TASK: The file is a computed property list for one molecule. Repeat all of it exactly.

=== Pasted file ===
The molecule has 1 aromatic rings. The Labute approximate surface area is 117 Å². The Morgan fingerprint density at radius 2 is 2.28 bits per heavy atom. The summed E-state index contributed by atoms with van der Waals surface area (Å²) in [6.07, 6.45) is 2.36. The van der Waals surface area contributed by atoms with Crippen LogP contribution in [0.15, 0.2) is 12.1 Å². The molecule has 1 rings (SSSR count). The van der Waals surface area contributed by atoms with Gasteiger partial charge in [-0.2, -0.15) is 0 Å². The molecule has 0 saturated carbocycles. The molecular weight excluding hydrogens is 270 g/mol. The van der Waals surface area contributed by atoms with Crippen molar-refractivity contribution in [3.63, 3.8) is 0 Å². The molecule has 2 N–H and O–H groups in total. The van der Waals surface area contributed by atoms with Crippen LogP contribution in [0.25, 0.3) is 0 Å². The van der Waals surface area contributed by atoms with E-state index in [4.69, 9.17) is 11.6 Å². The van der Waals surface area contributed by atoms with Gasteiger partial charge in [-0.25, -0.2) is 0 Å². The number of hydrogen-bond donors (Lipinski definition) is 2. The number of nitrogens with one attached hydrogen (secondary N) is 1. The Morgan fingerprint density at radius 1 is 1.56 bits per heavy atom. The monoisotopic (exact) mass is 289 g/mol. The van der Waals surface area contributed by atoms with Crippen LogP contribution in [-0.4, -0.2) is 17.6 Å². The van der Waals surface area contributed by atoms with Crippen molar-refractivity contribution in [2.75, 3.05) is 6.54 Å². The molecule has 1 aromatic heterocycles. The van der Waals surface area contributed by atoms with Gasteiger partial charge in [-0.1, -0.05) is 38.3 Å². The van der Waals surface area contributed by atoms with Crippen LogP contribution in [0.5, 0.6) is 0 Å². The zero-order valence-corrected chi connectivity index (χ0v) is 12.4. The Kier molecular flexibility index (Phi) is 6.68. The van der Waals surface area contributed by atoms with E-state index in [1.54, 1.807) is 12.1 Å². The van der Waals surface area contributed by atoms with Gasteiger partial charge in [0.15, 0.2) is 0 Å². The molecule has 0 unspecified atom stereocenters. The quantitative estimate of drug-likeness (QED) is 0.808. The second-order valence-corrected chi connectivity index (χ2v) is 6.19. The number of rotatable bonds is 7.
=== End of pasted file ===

The molecule has 1 aromatic rings. The Labute approximate surface area is 117 Å². The Morgan fingerprint density at radius 2 is 2.28 bits per heavy atom. The summed E-state index contributed by atoms with van der Waals surface area (Å²) in [6.07, 6.45) is 2.36. The van der Waals surface area contributed by atoms with Crippen LogP contribution in [0.15, 0.2) is 12.1 Å². The molecule has 1 rings (SSSR count). The van der Waals surface area contributed by atoms with Gasteiger partial charge in [-0.2, -0.15) is 0 Å². The molecule has 0 saturated carbocycles. The molecular weight excluding hydrogens is 270 g/mol. The van der Waals surface area contributed by atoms with Crippen molar-refractivity contribution in [3.63, 3.8) is 0 Å². The molecule has 2 N–H and O–H groups in total. The van der Waals surface area contributed by atoms with Crippen LogP contribution in [0.25, 0.3) is 0 Å². The van der Waals surface area contributed by atoms with E-state index in [4.69, 9.17) is 11.6 Å². The van der Waals surface area contributed by atoms with Gasteiger partial charge in [-0.25, -0.2) is 0 Å². The number of hydrogen-bond donors (Lipinski definition) is 2. The number of nitrogens with one attached hydrogen (secondary N) is 1. The Morgan fingerprint density at radius 1 is 1.56 bits per heavy atom. The monoisotopic (exact) mass is 289 g/mol. The van der Waals surface area contributed by atoms with Crippen LogP contribution in [-0.4, -0.2) is 17.6 Å². The van der Waals surface area contributed by atoms with Crippen molar-refractivity contribution in [2.75, 3.05) is 6.54 Å². The molecule has 1 aromatic heterocycles. The van der Waals surface area contributed by atoms with Gasteiger partial charge in [-0.1, -0.05) is 38.3 Å². The van der Waals surface area contributed by atoms with Crippen LogP contribution in [0.5, 0.6) is 0 Å². The zero-order valence-corrected chi connectivity index (χ0v) is 12.4. The Kier molecular flexibility index (Phi) is 6.68. The van der Waals surface area contributed by atoms with E-state index in [1.54, 1.807) is 12.1 Å². The van der Waals surface area contributed by atoms with Gasteiger partial charge in [0.15, 0.2) is 0 Å². The molecule has 0 unspecified atom stereocenters. The quantitative estimate of drug-likeness (QED) is 0.808. The second-order valence-corrected chi connectivity index (χ2v) is 6.19. The number of rotatable bonds is 7.